What do we do with this poor turtle?
May 14, 2016 6:49 AM   Subscribe

Found a turtle in a parking lot yesterday afternoon. Can't figure out what to do with the poor thing. Please read the entire post if you want to offer advice.

I found what I believe is a painted turtle crossing the parking lot in the Hagerstown Premium Outlets complex in Hagerstown, MD yesterday. 

He walked in front of my car and would have walked into the path of another car going the other way if I hadn't hopped out and gotten him. The area where I found him is a giant complex of parking lots and malls. There did not appear to be any nearby safe place to put him. I took him home to try to figure out what kind of turtle he is and where he belongs.

I posted for help on a facebook turtle group and was very unimpressed with the response. Multiple people just said to put him back where I found him, which would virtually guarantee he'll be run over by a car.

One person advised me to put him in the nearest safe place in the direction he was headed, but all that is in that direction is more pavement and buildings, then a tree line, then a field, etc. No turtle-friendly terrain. 

Someone else pointed out that there are wooded areas to the east, but these do not appear to have any ponds in them, and are only accessible by crossing multiple lanes of highway.

My family is now wondering if he was an abandoned pet.

I am afraid to release him into a pond not in the vicinity of where I found him, because I read online that one shouldn't release a turtle into an unfamiliar environment. They may endanger themselves by crossing roads trying to go home.

I do know of some local ponds (not in Hagerstown but in Frederick) including one that is well away from any roads. But I've never seen a turtle in any of these ponds.

We can't keep him since we already have a dog and a bird and wouldn't be able to devote the time to giving him a good home. And rescue organizations don't seem to accept this type of turtle. 

I've contacted a couple of reptile rescue places in MD, waiting to hear back but it's the weekend. Would like to help this critter sooner than later as he's currently just hanging out in a cooking pot, won't eat, and we have no aquarium or terrarium.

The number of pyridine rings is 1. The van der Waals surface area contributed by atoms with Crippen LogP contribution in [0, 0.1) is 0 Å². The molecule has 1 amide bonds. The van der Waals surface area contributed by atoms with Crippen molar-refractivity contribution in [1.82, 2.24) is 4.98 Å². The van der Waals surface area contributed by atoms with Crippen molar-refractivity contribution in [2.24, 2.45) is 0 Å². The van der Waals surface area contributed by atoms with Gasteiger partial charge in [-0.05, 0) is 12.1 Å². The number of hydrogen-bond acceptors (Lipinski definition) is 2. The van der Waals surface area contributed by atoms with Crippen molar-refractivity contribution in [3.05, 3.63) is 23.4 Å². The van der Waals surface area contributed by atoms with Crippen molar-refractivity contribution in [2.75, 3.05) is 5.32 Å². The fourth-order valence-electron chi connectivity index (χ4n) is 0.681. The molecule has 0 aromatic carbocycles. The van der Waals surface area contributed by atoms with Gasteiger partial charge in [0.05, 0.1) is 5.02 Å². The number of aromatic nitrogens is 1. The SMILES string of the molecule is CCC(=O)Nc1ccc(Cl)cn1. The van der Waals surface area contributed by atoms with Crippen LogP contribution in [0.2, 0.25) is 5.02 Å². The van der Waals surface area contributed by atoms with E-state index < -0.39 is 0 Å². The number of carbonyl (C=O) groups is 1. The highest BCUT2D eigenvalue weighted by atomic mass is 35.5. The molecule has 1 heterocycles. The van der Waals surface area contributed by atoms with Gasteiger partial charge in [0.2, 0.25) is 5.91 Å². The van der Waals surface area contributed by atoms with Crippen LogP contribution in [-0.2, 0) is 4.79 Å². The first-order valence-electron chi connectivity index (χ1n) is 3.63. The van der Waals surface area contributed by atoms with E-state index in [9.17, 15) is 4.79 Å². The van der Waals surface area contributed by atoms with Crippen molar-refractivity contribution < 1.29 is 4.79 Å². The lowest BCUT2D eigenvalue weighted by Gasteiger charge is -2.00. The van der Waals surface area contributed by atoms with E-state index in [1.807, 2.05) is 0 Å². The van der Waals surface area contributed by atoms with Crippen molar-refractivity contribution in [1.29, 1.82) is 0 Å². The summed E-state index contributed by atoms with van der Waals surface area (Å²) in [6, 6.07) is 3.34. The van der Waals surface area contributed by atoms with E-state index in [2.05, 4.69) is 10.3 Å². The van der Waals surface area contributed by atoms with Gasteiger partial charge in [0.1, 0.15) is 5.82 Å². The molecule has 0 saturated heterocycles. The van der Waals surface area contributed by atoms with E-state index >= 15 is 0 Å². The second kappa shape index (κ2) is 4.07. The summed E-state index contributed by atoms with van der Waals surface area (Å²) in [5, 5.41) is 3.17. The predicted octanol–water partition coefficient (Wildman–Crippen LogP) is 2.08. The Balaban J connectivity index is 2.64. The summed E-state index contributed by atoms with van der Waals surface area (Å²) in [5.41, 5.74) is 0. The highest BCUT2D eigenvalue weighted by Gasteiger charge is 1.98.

So my questions are:
1. Is he in fact a painted turtle? Here's his mug shot: https://imageshack.us/i/po2XJvRzj

2. Is there any way to determine if he's a pet or wild?

3. What do you think is the best way to either release or rehome him that makes it most likely he'll survive and thrive?
posted by mysterious_stranger to Pets & Animals (10 answers total) 2 users marked this as a favorite
Found online:
Painted turtles are the most widely distributed turtle in North America. They live in permanent freshwater habitats such as ponds, lakes, marshes, sloughs, and creeks. They spend time in the soft bottoms of these bodies of water as well as in the aquatic vegetation and in sunny basking spots on or near the water.

I would try to find a spot near both grass (i.e. not woods) and water, and let him go. If his turtle-foo is going to take him awandering, there isn't much you can do about it.
posted by SemiSalt at 6:58 AM on May 14, 2016 [4 favorites]

You say you don't want to release it back on the path it was heading because you don't think there are ponds there, but you also don't want to release it at a pond you know of because it wouldn't be familiar with those ponds. At some point you need to trust that turtles have survived for a very long time without us and pick one of those options. Animals are much smarter than you're giving them credit for.
posted by one_bean at 7:18 AM on May 14, 2016 [9 favorites]

Looks like a painted turtle to me. One plausible source would be the ornamental pond on the property of the Review and Herald Publishing Association just west of the outlets? It's certainly a large enough pond to support a painted turtle. If the line of trees and field that you mention are the line of trees and field to the west, that seems even more plausible. If all that lines up with where you found him and where he seemed to be going, I'd go ahead and drive up the drive of the property and quickly deposit him in that pond this weekend. In the unlikely even that someone is on the property and asks you what you're doing, just say you found the turtle minutes ago on the road outside the entrance.